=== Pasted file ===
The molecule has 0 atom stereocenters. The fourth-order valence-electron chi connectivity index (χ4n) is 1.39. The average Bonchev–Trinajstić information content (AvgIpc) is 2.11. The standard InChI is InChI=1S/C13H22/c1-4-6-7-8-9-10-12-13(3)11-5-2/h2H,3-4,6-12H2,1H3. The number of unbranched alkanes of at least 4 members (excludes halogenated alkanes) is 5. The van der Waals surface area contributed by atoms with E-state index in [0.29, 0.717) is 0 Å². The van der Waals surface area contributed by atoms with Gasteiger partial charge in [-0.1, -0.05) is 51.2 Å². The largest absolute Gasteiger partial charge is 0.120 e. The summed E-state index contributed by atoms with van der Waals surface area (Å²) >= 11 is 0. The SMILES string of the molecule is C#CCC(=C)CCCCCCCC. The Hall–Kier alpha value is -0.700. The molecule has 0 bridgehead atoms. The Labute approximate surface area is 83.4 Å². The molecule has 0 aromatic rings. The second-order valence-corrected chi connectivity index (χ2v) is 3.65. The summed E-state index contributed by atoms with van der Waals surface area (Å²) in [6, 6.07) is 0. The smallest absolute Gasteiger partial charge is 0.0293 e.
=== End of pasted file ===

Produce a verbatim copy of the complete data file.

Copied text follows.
The molecule has 0 atom stereocenters. The fourth-order valence-electron chi connectivity index (χ4n) is 1.39. The average Bonchev–Trinajstić information content (AvgIpc) is 2.11. The standard InChI is InChI=1S/C13H22/c1-4-6-7-8-9-10-12-13(3)11-5-2/h2H,3-4,6-12H2,1H3. The number of unbranched alkanes of at least 4 members (excludes halogenated alkanes) is 5. The van der Waals surface area contributed by atoms with E-state index in [0.29, 0.717) is 0 Å². The van der Waals surface area contributed by atoms with Gasteiger partial charge in [-0.1, -0.05) is 51.2 Å². The largest absolute Gasteiger partial charge is 0.120 e. The summed E-state index contributed by atoms with van der Waals surface area (Å²) >= 11 is 0. The SMILES string of the molecule is C#CCC(=C)CCCCCCCC. The Hall–Kier alpha value is -0.700. The molecule has 0 bridgehead atoms. The Labute approximate surface area is 83.4 Å². The molecule has 0 aromatic rings. The second-order valence-corrected chi connectivity index (χ2v) is 3.65. The summed E-state index contributed by atoms with van der Waals surface area (Å²) in [6, 6.07) is 0. The smallest absolute Gasteiger partial charge is 0.0293 e.